Love And Other Demons, Glyndebourne Festival, Glyndebourne

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The Independent Culture

Gabriel Garcia Marquez's novella, upon which this work is based, certainly suggests opera: a total eclipse of the sun, a rabid dog, a girl named Sierva Maria de Todos los Angeles, a priest whose compassion turns to forbidden love, a monstrous exorcism. The "demons" of the title are prejudice and intolerance. Love dies, innocence dies in a climate of suspicion and mistrust.

But have Peter Eotvos and his librettist Kornel Hamvai successfully realised the "magic realism" of the novel? Yes and no.

What we have is the framework of a play infused with music. Eotvos sets his text as heightened speech, the better to convey the words, which are ritualised, carried on an instrumental current that behaves like underscoring, recalling Eotvos's early days as a composer of incidental theatre music. But here his music is organic and superbly accomplished, upper and lower frequencies set in thrilling opposition to suggest the opposing forces that eventually tear our heroine apart.

But the "songs", such as they are, feel subsumed by the relentless lento pacing of the score. It's as if the whole evening is under hypnosis. There is plenty of variety, you just don't feel it. But you do remember the haunting juxtaposition of religious chant and Sierva Maria's birdlike pyrotechnics, wonderfully handled by a fearless Allison Bell – the suppressed lyricism of Father Delaura (Nathan Gunn), the anguish of Maria's father Don Ygnacio (Robert Brubaker).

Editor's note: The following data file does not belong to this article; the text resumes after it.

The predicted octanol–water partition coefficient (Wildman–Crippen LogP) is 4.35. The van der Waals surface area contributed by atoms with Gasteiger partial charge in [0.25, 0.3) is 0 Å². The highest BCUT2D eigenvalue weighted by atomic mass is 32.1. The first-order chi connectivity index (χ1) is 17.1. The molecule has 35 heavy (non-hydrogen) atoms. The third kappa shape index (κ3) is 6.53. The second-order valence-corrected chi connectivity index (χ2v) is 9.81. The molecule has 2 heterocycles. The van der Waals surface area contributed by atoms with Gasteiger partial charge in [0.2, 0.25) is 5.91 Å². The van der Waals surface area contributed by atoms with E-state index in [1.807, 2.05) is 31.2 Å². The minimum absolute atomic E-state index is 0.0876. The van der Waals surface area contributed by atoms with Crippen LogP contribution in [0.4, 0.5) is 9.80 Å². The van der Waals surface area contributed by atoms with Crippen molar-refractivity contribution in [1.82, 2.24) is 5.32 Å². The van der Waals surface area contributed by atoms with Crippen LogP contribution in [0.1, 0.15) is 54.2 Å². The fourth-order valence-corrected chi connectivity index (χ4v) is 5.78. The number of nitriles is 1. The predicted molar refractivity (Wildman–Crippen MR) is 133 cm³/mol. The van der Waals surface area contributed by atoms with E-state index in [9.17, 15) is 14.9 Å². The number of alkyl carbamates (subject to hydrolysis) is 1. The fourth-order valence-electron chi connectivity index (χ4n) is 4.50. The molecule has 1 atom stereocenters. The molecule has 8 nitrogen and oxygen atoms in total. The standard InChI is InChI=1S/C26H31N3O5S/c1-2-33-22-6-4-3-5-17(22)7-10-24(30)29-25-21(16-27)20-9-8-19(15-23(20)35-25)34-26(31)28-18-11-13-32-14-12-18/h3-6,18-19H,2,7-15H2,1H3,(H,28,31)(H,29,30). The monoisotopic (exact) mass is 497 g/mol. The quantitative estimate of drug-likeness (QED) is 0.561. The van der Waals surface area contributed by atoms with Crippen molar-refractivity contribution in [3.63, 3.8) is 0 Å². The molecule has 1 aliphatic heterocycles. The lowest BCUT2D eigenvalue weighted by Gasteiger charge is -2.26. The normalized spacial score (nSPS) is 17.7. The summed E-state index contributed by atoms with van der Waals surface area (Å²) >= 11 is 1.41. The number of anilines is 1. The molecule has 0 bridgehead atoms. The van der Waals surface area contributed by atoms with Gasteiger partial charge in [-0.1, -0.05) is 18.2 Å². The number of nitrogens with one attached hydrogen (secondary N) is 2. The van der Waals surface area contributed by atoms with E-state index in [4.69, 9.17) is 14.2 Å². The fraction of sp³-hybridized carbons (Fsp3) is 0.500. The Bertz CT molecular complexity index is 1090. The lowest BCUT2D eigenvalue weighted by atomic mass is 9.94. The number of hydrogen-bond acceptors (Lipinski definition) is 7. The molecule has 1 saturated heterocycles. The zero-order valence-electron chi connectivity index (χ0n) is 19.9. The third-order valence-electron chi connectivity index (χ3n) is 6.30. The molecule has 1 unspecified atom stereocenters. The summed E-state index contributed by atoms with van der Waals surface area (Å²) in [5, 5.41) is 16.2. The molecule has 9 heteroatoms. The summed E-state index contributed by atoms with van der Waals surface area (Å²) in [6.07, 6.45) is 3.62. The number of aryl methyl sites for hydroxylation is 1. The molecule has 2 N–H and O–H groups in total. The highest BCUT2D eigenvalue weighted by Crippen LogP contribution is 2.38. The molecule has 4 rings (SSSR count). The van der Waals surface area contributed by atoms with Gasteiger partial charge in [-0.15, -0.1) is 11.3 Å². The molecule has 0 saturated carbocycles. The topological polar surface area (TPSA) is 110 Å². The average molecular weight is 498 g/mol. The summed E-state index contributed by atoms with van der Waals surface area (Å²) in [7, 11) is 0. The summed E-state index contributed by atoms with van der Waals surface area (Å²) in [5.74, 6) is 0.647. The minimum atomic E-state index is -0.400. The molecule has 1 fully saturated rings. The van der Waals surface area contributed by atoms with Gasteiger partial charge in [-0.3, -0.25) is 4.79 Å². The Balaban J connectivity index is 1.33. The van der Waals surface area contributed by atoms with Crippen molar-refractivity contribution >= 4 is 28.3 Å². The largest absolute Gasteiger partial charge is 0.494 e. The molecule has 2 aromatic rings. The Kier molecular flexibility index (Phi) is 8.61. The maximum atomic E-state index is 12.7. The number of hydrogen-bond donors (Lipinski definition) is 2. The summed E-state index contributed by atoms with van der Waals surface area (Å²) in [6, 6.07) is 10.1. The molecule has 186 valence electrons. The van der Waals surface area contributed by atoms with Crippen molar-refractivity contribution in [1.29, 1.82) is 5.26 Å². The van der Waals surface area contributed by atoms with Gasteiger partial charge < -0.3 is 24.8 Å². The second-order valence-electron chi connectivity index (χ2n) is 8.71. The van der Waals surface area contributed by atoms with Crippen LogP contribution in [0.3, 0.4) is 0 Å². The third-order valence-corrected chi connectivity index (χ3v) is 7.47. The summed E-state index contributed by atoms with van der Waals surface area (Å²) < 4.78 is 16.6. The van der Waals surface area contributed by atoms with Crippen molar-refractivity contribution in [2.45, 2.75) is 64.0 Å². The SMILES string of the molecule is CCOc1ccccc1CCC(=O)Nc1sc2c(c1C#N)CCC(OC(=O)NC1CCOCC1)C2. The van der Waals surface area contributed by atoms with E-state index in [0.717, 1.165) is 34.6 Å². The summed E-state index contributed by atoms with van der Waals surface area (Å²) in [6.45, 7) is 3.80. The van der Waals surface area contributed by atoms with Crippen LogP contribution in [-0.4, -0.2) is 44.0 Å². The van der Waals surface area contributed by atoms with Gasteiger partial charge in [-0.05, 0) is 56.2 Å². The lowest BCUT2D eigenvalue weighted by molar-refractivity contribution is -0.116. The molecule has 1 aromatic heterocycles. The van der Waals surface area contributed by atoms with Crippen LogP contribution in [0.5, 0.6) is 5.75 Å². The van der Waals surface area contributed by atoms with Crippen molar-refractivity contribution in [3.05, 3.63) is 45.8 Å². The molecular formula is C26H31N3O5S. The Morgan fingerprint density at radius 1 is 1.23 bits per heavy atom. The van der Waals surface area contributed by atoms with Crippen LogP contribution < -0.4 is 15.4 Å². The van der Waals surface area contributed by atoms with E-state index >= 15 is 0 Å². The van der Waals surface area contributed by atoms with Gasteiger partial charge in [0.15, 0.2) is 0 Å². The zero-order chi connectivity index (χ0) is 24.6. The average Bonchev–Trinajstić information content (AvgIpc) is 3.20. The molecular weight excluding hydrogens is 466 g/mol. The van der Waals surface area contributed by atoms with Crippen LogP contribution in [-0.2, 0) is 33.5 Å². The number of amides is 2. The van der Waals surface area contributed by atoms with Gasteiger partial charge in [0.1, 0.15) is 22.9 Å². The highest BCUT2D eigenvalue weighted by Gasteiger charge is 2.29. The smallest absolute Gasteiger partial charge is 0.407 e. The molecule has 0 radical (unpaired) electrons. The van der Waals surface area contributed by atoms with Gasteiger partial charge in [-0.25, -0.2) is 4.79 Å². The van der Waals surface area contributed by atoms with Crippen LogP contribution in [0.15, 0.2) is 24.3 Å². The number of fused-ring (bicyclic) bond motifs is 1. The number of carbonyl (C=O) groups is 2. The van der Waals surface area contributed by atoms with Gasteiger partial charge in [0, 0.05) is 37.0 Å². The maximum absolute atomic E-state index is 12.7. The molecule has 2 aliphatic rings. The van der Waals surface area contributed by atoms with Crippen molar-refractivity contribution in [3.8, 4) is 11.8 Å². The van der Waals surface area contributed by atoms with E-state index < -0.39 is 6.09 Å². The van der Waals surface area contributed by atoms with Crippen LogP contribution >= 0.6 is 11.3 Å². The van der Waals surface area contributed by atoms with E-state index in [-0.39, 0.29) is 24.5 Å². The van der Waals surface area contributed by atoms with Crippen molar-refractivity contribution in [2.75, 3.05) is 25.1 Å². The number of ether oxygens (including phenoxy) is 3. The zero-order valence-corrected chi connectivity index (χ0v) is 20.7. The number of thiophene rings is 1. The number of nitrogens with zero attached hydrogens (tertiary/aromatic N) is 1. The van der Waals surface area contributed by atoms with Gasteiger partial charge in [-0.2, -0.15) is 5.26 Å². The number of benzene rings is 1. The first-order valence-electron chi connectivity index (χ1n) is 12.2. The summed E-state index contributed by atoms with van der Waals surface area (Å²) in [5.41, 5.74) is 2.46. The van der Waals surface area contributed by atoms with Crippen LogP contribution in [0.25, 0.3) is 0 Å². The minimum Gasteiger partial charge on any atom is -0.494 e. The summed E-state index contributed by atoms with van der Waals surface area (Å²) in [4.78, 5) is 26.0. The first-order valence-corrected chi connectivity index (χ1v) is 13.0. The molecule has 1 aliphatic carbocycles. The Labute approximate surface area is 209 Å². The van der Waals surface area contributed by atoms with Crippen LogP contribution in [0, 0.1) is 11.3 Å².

In Helmut Sturmer's striking design there's a suggestion of excavation in the remnants of Don Ygnacio's mansion: we're digging into the past to shape the future. But the future is bleak; there is no harmony of ideas. "Rabies of the soul" infects everyone but Sierva Maria and her would-be saviour Delaura. The scene where his healing turns seductive is beautifully handled by director Silviu Purcarete, the first embrace clinching a forbidding unison crescendo in the orchestra.

Indeed, under Vladimir Jurowski, the London Philharmonic shimmers and growls evocatively, and, surfeit of "meaningful" projections aside, Purcarete's production delivers.